Monday, September 05, 2016
If I'm being honest, the moment they announced that the third Captain America movie would be "Civil War" I lost every shred of interest I had in it. Which is really sad because in the Marvel films, Captain America has been my favorite. Partially because of how amazing Peggy Carter was in the first movie, but also just because I really enjoyed the character and Chris Evans' portrayal of him. Which surprised me because in the comics, he's not my favorite.
But the Civil War storyline in general was one I found boring, and in the context of the Marvel movies it seemed even more boring. It also seemed to be playing into some fan-interpretation weirdness with the characters that I just didn't see in the movies. Ramping up to the release, absolutely nothing made me interested in it again. The trailers, the posters, the marketing hype, nothing drew me in. It still looked boring. I ended up going to see it because my husband wanted to and I figured well, it probably wasn't going to be BAD, just mostly uninteresting. Kind of like Age of Ultron (which I found kind of tedious despite some great moments).
Reading this you probably think I hate the Marvel movies but the thing is I really don't. I enjoy them quite a bit, and it's revitalized some stories that I'd gotten tired with in the comic books. There's a lot of great stuff in the MCU, and the casting is so pitch perfect that it lets a lot of other things slide.
Anyway, so Civil War the movie. The movie didn't really end up winning me over. The way I put it to people is that it's the second best Avengers movie, as Black Panther 0.5 it's wonderful. It's even got a few scenes that serve as a great Spider-Man reboot and made me want to finally get around to watching Ant Man. But it was not just the worst Captain America movie, it's very far below the quality of the first two to the point where I don't think it's worth considering it part of the same series.
It only just barely continues Steve's story, and it twists his character in ways that make no sense except when you think that the Marvel Execs said "we need X to happen" so well, they made X happen. Steve has plenty of faults, but lack of clear communication haven't been on that list until this movie (insubordination, sure, but he says what he means and elaborates on it well usually). Which is infuriating to me because his point of view isn't wrong. The Russo brothers have said that they didn't want either side to be right, which I think comes across actually as a cop-out, but the other thing is that in order to do that they basically had to make Steve have a good point of view and then support it with absolutely nonsensical actions. They've also been saddled with a storyline that has an enormous amount of historical context regarding the efficacy of peacekeeping forces/the UN and ignore that context so thoroughly you wonder if it doesn't exist in their timeline.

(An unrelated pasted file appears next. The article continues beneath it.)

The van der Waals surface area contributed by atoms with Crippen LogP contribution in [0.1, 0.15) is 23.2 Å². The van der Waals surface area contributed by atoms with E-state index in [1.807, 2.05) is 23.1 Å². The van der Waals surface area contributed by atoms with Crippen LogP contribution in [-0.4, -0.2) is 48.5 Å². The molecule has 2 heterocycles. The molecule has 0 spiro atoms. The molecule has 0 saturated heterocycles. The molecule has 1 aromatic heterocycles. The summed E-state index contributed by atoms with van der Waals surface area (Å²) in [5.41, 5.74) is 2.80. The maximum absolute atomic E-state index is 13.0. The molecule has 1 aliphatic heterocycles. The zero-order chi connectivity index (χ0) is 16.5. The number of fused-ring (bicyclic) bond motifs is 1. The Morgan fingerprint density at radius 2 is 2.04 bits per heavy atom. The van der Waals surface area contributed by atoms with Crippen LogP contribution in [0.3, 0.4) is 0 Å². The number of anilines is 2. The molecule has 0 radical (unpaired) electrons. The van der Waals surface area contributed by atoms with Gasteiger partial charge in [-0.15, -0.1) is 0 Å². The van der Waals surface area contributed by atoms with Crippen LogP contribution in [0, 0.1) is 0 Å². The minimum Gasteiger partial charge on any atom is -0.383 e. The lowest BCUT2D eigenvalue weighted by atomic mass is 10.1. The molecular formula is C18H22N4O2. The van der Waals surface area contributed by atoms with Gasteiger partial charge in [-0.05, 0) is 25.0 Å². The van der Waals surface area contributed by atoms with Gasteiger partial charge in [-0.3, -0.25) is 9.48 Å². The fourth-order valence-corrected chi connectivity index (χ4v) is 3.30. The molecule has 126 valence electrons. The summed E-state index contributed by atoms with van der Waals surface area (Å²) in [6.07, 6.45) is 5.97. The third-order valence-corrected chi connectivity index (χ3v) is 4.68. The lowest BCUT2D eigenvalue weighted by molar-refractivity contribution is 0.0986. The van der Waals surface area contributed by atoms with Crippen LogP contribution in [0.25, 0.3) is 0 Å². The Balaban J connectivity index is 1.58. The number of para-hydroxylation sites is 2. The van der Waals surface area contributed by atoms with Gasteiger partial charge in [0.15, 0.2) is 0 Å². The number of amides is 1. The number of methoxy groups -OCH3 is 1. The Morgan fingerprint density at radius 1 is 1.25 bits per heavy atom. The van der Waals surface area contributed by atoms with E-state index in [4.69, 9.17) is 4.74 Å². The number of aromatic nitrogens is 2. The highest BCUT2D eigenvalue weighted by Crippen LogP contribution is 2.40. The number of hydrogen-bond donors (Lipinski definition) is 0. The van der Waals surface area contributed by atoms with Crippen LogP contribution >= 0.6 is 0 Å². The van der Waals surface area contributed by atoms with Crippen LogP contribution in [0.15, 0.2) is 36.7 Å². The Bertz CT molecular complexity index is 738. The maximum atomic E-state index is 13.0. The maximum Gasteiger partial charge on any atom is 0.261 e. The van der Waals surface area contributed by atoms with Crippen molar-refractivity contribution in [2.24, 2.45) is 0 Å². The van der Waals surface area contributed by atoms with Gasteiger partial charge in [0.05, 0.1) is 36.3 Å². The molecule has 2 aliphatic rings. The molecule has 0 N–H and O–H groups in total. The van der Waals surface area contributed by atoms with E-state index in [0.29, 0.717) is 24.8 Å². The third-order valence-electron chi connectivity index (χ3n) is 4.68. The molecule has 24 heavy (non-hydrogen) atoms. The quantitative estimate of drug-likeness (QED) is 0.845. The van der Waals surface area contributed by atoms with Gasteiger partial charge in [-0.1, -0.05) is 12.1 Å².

The whole thing comes across less as a "life is complicated and these people have complicated problems to figure out" and more "we wanted interpersonal conflict so everybody stopped talking to each other and acted like five year old's so we could make things go boom and have a cool poster."
There were amusing bits to be sure, and some great lines. The acting as always was great. But unless they go and put together a "Here, just watch Black Panther's scenes and let the rest fade from your mind" version of it, I probably won't bother watching it again.
Well, they can include Falcon being snarky to Bucky, that was fun too.